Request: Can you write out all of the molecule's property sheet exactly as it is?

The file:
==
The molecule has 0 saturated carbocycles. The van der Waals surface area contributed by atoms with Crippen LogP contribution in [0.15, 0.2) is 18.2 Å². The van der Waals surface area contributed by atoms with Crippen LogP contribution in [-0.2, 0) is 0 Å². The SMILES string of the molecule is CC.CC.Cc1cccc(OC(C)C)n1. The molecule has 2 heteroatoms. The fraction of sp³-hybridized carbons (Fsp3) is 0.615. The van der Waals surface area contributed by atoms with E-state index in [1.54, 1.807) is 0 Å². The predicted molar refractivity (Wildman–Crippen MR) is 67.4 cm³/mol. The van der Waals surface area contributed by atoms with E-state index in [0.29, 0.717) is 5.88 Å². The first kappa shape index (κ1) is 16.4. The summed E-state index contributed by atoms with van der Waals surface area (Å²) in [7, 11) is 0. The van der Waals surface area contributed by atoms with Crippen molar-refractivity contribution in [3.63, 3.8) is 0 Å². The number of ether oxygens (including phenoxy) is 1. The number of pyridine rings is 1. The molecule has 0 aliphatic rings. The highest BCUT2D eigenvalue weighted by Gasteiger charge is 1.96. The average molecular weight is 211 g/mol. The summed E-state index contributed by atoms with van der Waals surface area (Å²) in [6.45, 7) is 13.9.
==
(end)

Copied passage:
The molecule has 0 saturated carbocycles. The van der Waals surface area contributed by atoms with Crippen LogP contribution in [0.15, 0.2) is 18.2 Å². The van der Waals surface area contributed by atoms with Crippen LogP contribution in [-0.2, 0) is 0 Å². The SMILES string of the molecule is CC.CC.Cc1cccc(OC(C)C)n1. The molecule has 2 heteroatoms. The fraction of sp³-hybridized carbons (Fsp3) is 0.615. The van der Waals surface area contributed by atoms with E-state index in [1.54, 1.807) is 0 Å². The predicted molar refractivity (Wildman–Crippen MR) is 67.4 cm³/mol. The van der Waals surface area contributed by atoms with E-state index in [0.29, 0.717) is 5.88 Å². The first kappa shape index (κ1) is 16.4. The summed E-state index contributed by atoms with van der Waals surface area (Å²) in [7, 11) is 0. The van der Waals surface area contributed by atoms with Crippen molar-refractivity contribution in [3.63, 3.8) is 0 Å². The number of ether oxygens (including phenoxy) is 1. The number of pyridine rings is 1. The molecule has 0 aliphatic rings. The highest BCUT2D eigenvalue weighted by Gasteiger charge is 1.96. The average molecular weight is 211 g/mol. The summed E-state index contributed by atoms with van der Waals surface area (Å²) in [6.45, 7) is 13.9.